Libraries, social media, and SWOT

In reading Deonato (2014)  as well as Gerolimos & Konsta (2011), it’s clear that social media applications are not always as well taken up by patrons as librarians might like.  The latter conclude:

It appears that the new library services, although they were launched as a direct or indirect result of the web, do not always contribute to some of its primary supposed contributions, namely participation and content creation/contribution. On the contrary, it would appear that library patrons continue to use those services in a very old-fashioned way, relying on some core functions that libraries perform, namely information discovery and retrieval.

swotWhen this happens, time and money are wasted, and — worse — patrons may disengage. How can librarians ensure that they are investing in the right social media tools in the best way, while anticipating and avoiding pitfalls? One possibility is to take an approach common in the business world, namely to do what is called a SWOT analysis.  This approach to decision making, argues Joe Fernandez, “encourages librarians to take stock of their usage of social media, to guard against inappropriate applications, and to offer effective implementations.”

SWOT stands for Strengths, Weaknesses, Opportunities, and Threats. In his 2009 paper, “A SWOT Analysis for Social Media in Libraries,” Fernandez makes a number of excellent points for each of these aspects. Below, I provide one example for each: read his full article for more.

  • Strength: “Social media sites are usually freely available.” When considering how to reach and engage the public, budget is always a factor.
  • Weakness: “Libraries may be exposing themselves to criticism.” When you allow patrons to talk to you publicly, there is a risk. For some real (non-library) examples, have a look at these (amusing) social media fails that happened when organizations didn’t properly anticipate weaknesses in their campaigns.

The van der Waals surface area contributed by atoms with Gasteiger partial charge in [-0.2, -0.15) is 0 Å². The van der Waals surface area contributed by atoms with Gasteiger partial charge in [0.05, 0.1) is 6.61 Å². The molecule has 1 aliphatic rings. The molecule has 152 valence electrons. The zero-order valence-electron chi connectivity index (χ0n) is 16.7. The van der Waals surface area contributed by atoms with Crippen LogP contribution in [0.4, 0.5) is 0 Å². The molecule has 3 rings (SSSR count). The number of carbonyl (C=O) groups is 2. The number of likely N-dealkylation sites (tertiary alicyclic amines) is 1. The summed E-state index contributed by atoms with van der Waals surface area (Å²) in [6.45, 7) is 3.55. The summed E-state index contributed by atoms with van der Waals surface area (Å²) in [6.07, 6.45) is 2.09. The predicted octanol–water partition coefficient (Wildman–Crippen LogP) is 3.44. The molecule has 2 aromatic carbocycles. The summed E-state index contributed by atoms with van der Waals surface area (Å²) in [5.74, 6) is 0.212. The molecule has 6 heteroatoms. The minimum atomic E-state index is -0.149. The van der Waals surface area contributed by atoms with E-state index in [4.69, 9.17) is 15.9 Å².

• Opportunity: “[Social] media enable libraries to reach a wide range of their users and to attract new users.” As more and more of the library clientèle and potential clientèle are digitally savvy, this seems likely to be true (although the non-digital public must not be overlooked).
  • Threat: “Social media may be open to unsavoury elements that can sabotage social websites in many ways.”  Indeed. As I wrote in my previous post, one of the threats apparent when libraries welcome user-generated content is the possibility of hate speech.

When done well, social media campaigns may contribute positively to user engagement with a library. A SWOT analysis is one useful tool to ensure that they are indeed done well in a given setting. I would argue that anyone considering this approach take what Fernandez has done as a starting point and then refine it for the particular library.

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Deodato, Joseph. “The patron as producer: libraries, web 2.0, and participatory culture.” Journal of Documentation 70.5 (2014): 734-758.

Fernandez, Joe. “A SWOT analysis for social media in libraries.” Online 33.5 (2009): 35-37.

Gerolimos, M. and Konsta, R. (2011), “Services for academic libraries in the new era”, D-Lib Magazine, Vol. 17, No. 7.

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